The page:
- 4. Candes EJ, Tao T. Decoding by linear programming. Information Theory, IEEE Transactions on. 2005;51(12):4203–4215.
- 5.
Tootoonian S, Lengyel M. A Dual Algorithm for Olfactory Computation in the Locust Brain. In: Advances in Neural Information Processing Systems; 2014. p. 2276–2284.
- 6. Rozell CJ, Johnson DH, Baraniuk RG, Olshausen BA. Sparse coding via thresholding and local competition in neural circuits. Neural computation. 2008;20(10):2526–2563. pmid:18439138
- 7. Ganguli S, Sompolinsky H. Compressed sensing, sparsity, and dimensionality in neuronal information processing and data analysis. Annual review of neuroscience. 2012;35:485–508. pmid:22483042
- 8. Jouquand C, Chandler C, Plotto A, Goodner K. A sensory and chemical analysis of fresh strawberries over harvest dates and seasons reveals factors that affect eating quality. Journal of the American Society for Horticultural Science. 2008;133(6):859–867.
- 9. Bengtsson M, Bäckman AC, Liblikas I, Ramirez MI, Borg-Karlson AK, Ansebo L, et al. Plant odor analysis of apple: antennal response of codling moth females to apple volatiles during phenological development. Journal of agricultural and food chemistry. 2001;49(8):3736–3741. pmid:11513657
- 10. Karlsson MF, Birgersson G, Cotes Prado AM, Bosa F, Bengtsson M, Witzgall P. Plant odor analysis of potato: response of Guatemalan moth to above-and belowground potato volatiles. Journal of agricultural and food chemistry. 2009;57(13):5903–5909. pmid:19496533
- 11. Fleischmann A, Shykind BM, Sosulski DL, Franks KM, Glinka ME, Mei DF, et al. Mice with a “monoclonal nose”: perturbations in an olfactory map impair odor discrimination. Neuron. 2008;60(6):1068–1081. pmid:19109912
- 12. Ganguli S, Sompolinsky H. Statistical mechanics of compressed sensing. Physical review letters. 2010;104(18):188701. pmid:20482215
- 13. Guthrie KM, Holmes J, Leon M. Focal 2-DG uptake persists following olfactory bulb lesions. Brain research bulletin. 1995;38(2):129–134. pmid:7583337
- 14. Lu XC, Slotnick B. Olfaction in rats with extensive lesions of the olfactory bulbs: implications for odor coding. Neuroscience. 1998;84(3):849–866. pmid:9579789
- 15. McBride K, Slotnick B, Margolis FL. Does intranasal application of zinc sulfate produce anosmia in the mouse? An olfactometric and anatomical study. Chemical senses. 2003;28(8):659–670. pmid:14627534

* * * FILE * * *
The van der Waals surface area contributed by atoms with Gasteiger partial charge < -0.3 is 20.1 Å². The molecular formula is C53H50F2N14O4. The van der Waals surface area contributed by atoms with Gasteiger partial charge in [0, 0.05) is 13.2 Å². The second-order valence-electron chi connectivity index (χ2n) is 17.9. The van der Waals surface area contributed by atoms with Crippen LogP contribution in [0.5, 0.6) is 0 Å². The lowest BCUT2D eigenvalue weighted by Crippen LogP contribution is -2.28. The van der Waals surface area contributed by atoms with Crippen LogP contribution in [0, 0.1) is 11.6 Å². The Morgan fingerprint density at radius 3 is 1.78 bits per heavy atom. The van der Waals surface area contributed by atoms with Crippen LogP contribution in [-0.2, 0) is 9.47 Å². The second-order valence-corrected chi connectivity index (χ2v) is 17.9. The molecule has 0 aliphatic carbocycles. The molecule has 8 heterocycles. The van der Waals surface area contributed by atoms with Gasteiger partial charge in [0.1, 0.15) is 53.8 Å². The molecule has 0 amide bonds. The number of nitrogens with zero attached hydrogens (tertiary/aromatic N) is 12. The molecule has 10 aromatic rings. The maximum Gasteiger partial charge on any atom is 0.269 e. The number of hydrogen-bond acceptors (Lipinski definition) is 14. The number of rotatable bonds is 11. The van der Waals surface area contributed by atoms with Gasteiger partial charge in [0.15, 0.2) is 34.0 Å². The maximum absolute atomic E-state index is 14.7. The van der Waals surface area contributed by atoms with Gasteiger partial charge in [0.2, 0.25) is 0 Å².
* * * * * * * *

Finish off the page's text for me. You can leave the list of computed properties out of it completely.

- 16. Fantana AL, Soucy ER, Meister M. Rat olfactory bulb mitral cells receive sparse glomerular inputs. Neuron. 2008;59(5):802–814. pmid:18786363
- 17. Uchida N, Takahashi YK, Tanifuji M, Mori K. Odor maps in the mammalian olfactory bulb: domain organization and odorant structural features. Nature neuroscience. 2000;3(10):1035–1043. pmid:11017177
- 18. Wachowiak M, Cohen LB. Representation of odorants by receptor neuron input to the mouse olfactory bulb. Neuron. 2001;32(4):723–735. pmid:11719211
- 19. Khan AG, Parthasarathy K, Bhalla US. Odor representations in the mammalian olfactory bulb. Wiley Interdisciplinary Reviews: Systems Biology and Medicine. 2010;2(5):603–611. pmid:20836051
- 20. Hallem EA, Carlson JR. Coding of odors by a receptor repertoire. Cell. 2006;125(1):143–160. pmid:16615896
- 21. Caron SJ, Ruta V, Abbott L, Axel R. Random convergence of olfactory inputs in the Drosophila mushroom body. Nature. 2013;497(7447):113–117. pmid:23615618
- 22. Butcher NJ, Friedrich AB, Lu Z, Tanimoto H, Meinertzhagen IA. Different classes of input and output neurons reveal new features in microglomeruli of the adult Drosophila mushroom body calyx. Journal of Comparative Neurology. 2012;520(10):2185–2201. pmid:22237598
- 23. Perez-Orive J, Mazor O, Turner GC, Cassenaer S, Wilson RI, Laurent G. Oscillations and sparsening of odor representations in the mushroom body. Science. 2002;297(5580):359–365. pmid:12130775
- 24. Jortner RA, Farivar SS, Laurent G. A simple connectivity scheme for sparse coding in an olfactory system. The Journal of neuroscience. 2007;27(7):1659–1669. pmid:17301174
- 25. Gruntman E, Turner GC. Integration of the olfactory code across dendritic claws of single mushroom body neurons. Nature neuroscience. 2013;16(12):1821–1829. pmid:24141312
- 26. Shen K, Tootoonian S, Laurent G. Encoding of mixtures in a simple olfactory system. Neuron. 2013;80(5):1246–1262. pmid:24210905
- 27. Stevens CF. What the fly’s nose tells the fly’s brain. Proceedings of the National Academy of Sciences. 2015;112(30):9460–9465.
- 28. Olsen SR, Wilson RI. Lateral presynaptic inhibition mediates gain control in an olfactory circuit. Nature. 2008;452(7190):956–960. pmid:18344978
- 29. Lledo PM, Saghatelyan A, Lemasson M. Inhibitory interneurons in the olfactory bulb: from development to function. The Neuroscientist. 2004;10(4):292–303. pmid:15271257
- 30. Shea SD, Katz LC, et al. Representation of natural stimuli in the rodent main olfactory bulb. Neuron. 2006;50(6):937–949. pmid:16772174
- 31. Chou YH, Spletter ML, Yaksi E, Leong JC, Wilson RI, Luo L. Diversity and wiring variability of olfactory local interneurons in the Drosophila antennal lobe. Nature neuroscience. 2010;13(4):439–449. pmid:20139975
- 32. Shepherd GM, Chen WR, Willhite D, Migliore M, Greer CA. The olfactory granule cell: from classical enigma to central role in olfactory processing. Brain research reviews. 2007;55(2):373–382. pmid:17434592
- 33. Lazarini F, Lledo PM. Is adult neurogenesis essential for olfaction? Trends in neurosciences. 2011;34(1):20–30. pmid:20980064
- 34. Candè EJ, Wakin MB. An introduction to compressive sampling. Signal Processing Magazine, IEEE. 2008;25(2):21–30.
- 35.
Donoho D, Reeves G. The sensitivity of compressed sensing performance to relaxation of sparsity. In: Information Theory Proceedings (ISIT), 2012 IEEE International Symposium on. IEEE; 2012. p. 2211–2215.
- 36.
Stojnic M. Recovery thresholds for L1 optimization in binary compressed sensing. In: Information Theory Proceedings (ISIT), 2010 IEEE International Symposium on. IEEE; 2010. p. 1593–1597.